This driver is typically either impaired in some way (intoxicated, drowsy, etc.) or is guilty of an unsafe driving maneuver, such as passing a driver in front of them on a two-lane road using the opposite lane of traffic. Nevertheless, determining fault in a head-on collision can come down to narrow facts based on conflicting evidence, particularly when there is little concrete evidence.

This was the case in Pfeiffer v. Transport Leasing, Inc. On a foggy morning, Pfeiffer’s automobile collided head-on with a tractor-trailer owned and operated by Transport Leasing, Inc. There were no eyewitnesses except for the drivers themselves. 

The jury was faced with two theories, each supported by some of the evidence. Though some evidence suggested the truck was driving partially on the wrong side of the road without fog lights on when it collided with Pfeiffer, Transport claimed tire marks found elsewhere on the road proved they did not veer into Pfeiffer’s lane. The jury ultimately accepted Pfeiffer’s theory, reasoning that the skid marks resulted from the Transport truck trailer dragging Pfeiffer’s vehicle after the collision. The jury returned a verdict awarding Pfeiffer $30,000. (Accounting for inflation, Pfeiffer’s award would amount to approximately $291,000 today.)

Our comprehensive approach to proving fault involves consulting as many resources as necessary to demonstrate the at-fault driver’s responsibility in causing the accident. We interview witnesses, review traffic camera footage, assess vehicle damage, and scrutinize the road rules that would have been in effect at the site of the accident. If necessary, we may also bring in the expertise of an accident reconstructionist.

car accident case

Case Study: $21 Million

What makes this case unique: Defense witness testified in favor of plaintiff; judge was a former Attorney General who had lost a substantial case to Mr. Rosenblum years earlier; Appellate Court actually increased the award amount. 

Frequently Asked Questions

Do police determine who is at fault for a head-on collision?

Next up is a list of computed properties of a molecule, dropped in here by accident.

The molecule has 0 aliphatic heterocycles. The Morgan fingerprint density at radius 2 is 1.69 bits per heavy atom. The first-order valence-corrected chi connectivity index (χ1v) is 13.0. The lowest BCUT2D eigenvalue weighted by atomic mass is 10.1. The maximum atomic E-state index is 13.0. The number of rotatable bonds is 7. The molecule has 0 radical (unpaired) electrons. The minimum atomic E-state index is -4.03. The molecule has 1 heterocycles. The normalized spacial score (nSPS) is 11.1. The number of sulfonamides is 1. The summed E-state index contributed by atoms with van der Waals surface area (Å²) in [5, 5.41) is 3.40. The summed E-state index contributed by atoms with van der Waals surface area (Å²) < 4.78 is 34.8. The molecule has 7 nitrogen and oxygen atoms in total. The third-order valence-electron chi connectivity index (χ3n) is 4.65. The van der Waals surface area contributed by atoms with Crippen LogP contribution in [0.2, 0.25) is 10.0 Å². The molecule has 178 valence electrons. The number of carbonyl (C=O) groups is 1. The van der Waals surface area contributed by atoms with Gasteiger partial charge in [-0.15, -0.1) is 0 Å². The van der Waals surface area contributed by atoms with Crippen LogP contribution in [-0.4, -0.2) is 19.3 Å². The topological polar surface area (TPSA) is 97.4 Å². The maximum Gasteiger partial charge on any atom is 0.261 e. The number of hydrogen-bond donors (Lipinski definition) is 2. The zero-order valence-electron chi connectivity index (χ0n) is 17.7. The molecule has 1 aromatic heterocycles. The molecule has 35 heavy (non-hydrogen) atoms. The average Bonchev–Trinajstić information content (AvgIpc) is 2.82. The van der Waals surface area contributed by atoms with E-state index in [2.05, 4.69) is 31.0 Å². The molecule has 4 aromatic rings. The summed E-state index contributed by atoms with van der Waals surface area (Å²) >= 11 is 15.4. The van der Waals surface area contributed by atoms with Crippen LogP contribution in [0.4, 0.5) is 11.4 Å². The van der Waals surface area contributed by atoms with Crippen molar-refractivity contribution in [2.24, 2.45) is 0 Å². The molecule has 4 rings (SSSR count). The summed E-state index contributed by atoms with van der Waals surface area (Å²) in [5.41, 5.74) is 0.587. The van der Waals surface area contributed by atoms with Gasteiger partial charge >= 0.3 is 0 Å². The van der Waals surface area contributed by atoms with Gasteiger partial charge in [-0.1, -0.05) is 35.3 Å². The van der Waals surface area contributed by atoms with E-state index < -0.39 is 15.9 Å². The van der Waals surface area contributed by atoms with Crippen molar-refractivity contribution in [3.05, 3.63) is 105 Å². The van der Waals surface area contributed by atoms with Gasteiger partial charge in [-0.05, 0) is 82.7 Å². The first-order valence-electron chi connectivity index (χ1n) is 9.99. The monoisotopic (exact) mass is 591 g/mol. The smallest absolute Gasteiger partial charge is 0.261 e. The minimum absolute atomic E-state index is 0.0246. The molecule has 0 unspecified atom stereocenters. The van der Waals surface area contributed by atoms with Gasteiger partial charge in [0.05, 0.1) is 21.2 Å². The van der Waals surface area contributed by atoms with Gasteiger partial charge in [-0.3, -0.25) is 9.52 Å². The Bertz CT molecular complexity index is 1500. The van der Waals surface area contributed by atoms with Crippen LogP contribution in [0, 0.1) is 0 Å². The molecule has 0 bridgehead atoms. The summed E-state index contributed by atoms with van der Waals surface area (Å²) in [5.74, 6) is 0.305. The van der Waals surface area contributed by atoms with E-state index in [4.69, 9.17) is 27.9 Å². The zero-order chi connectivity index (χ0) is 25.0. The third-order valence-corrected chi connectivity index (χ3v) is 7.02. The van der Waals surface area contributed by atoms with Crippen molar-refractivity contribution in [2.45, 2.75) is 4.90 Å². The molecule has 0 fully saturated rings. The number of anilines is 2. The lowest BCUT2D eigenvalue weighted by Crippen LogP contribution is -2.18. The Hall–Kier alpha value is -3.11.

No, but police reports can provide important evidence helping insurance adjusters and courts determine which driver is at fault. New York’s state law requires that police write up a formal report when called to the scene of a traffic accident. One may gain access to such a report by contacting either the New York Department of Motor Vehicles or the police agency to which the reporting officer is assigned.

Who is at fault for a head-on collision?

Typically, fault for a head-on collision resides with the driver who was in the wrong lane of traffic. Head-on collisions primarily occur in this way, with one driver, usually impaired or distracted, veering into the opposite lane of traffic. However, this driver is not always entirely at fault. Sometimes, external factors can be responsible for this driver ending up in the wrong lane of traffic, such as bad weather or the driver being struck by another vehicle.

What is the average settlement amount for a head-on collision?

While some sources report $30,000 to be the median settlement amount for cases involving head-on collisions, the average settlement amount is likely much higher. This is because head-on collisions are incredibly destructive, and more severe injuries tend to be more expensive, leading to higher settlement amounts. Crucially, the settlement amount one can expect varies significantly from person to person because different circumstances can drastically change what compensation one can reasonably expect.

Can I still be compensated if I was partly at fault for the collision?

Yes. Under New York’s state law CVP §14-A-1411, a person bringing a negligence lawsuit against another can recover compensation even if they also contributed to the accident. The concept is known as “contributory negligence.” New York is said to be a “pure comparative fault” state, meaning that when both parties to a negligence lawsuit had some responsibility in causing the accident, the party bringing the lawsuit will receive damages proportional to how much they are to blame and can recover compensation even if they are up to 99% responsible for causing the accident (in this case the plaintiff would only recover 1% of the damages award)!

What are the practical differences between filing a third-party insurance claim and filing a lawsuit?

Third-party insurance claims and lawsuits differ primarily in the procedures involved. A third-party insurance claim involves an investigation by the insurance adjuster, followed by a determination as to how much the insurance company will pay. A lawsuit involves the person making the claim and the allegedly at-fault driver each presenting their cases to a court, with a judge or jury deciding whether and how much the allegedly at-fault driver will pay. While a lawsuit can be more complicated procedurally than a third-party insurance claim, lawsuits offer the benefit of a claim being considered by an uninvolved third party rather than by the insurance company responsible for paying the amount decided upon.

Who Should I Contact if I’ve Been in a Head-on Collision?

Head-on collisions inflict unimaginable trauma and lasting physical and financial consequences on their victims. The dedicated, seasoned personal injury attorneys at Rosenblum Law are deeply committed to demanding those injured in a head-on collision receive just compensation. E-mail or call 888-815-3649 for a free consultation.